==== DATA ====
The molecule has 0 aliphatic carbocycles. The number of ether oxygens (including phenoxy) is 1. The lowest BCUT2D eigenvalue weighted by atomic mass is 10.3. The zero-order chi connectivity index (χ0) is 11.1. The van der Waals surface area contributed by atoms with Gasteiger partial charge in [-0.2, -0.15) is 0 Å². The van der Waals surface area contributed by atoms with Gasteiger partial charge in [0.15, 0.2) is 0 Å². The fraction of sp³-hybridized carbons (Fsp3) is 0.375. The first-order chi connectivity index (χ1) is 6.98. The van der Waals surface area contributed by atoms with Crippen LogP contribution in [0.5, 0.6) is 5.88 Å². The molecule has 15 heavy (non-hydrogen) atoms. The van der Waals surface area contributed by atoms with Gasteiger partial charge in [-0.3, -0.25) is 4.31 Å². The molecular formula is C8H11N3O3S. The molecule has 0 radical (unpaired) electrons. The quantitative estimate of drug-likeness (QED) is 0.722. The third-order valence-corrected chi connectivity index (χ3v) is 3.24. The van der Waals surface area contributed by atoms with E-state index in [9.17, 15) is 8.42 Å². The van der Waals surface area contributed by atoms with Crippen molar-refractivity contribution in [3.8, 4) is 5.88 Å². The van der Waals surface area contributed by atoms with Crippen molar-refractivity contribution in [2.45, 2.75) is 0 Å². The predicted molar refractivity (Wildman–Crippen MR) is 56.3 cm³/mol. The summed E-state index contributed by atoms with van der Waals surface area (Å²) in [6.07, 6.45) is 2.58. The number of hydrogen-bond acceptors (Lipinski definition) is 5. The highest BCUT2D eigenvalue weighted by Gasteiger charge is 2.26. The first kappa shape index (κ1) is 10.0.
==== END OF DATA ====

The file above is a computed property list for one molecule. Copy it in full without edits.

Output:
The molecule has 0 aliphatic carbocycles. The number of ether oxygens (including phenoxy) is 1. The lowest BCUT2D eigenvalue weighted by atomic mass is 10.3. The zero-order chi connectivity index (χ0) is 11.1. The van der Waals surface area contributed by atoms with Gasteiger partial charge in [-0.2, -0.15) is 0 Å². The van der Waals surface area contributed by atoms with Gasteiger partial charge in [0.15, 0.2) is 0 Å². The fraction of sp³-hybridized carbons (Fsp3) is 0.375. The first-order chi connectivity index (χ1) is 6.98. The van der Waals surface area contributed by atoms with Crippen LogP contribution in [0.5, 0.6) is 5.88 Å². The molecule has 15 heavy (non-hydrogen) atoms. The van der Waals surface area contributed by atoms with Gasteiger partial charge in [-0.3, -0.25) is 4.31 Å². The molecular formula is C8H11N3O3S. The molecule has 0 radical (unpaired) electrons. The quantitative estimate of drug-likeness (QED) is 0.722. The third-order valence-corrected chi connectivity index (χ3v) is 3.24. The van der Waals surface area contributed by atoms with E-state index in [9.17, 15) is 8.42 Å². The van der Waals surface area contributed by atoms with Crippen molar-refractivity contribution in [3.8, 4) is 5.88 Å². The van der Waals surface area contributed by atoms with Crippen molar-refractivity contribution in [2.45, 2.75) is 0 Å². The predicted molar refractivity (Wildman–Crippen MR) is 56.3 cm³/mol. The summed E-state index contributed by atoms with van der Waals surface area (Å²) in [6.07, 6.45) is 2.58. The number of hydrogen-bond acceptors (Lipinski definition) is 5. The highest BCUT2D eigenvalue weighted by Gasteiger charge is 2.26. The first kappa shape index (κ1) is 10.0.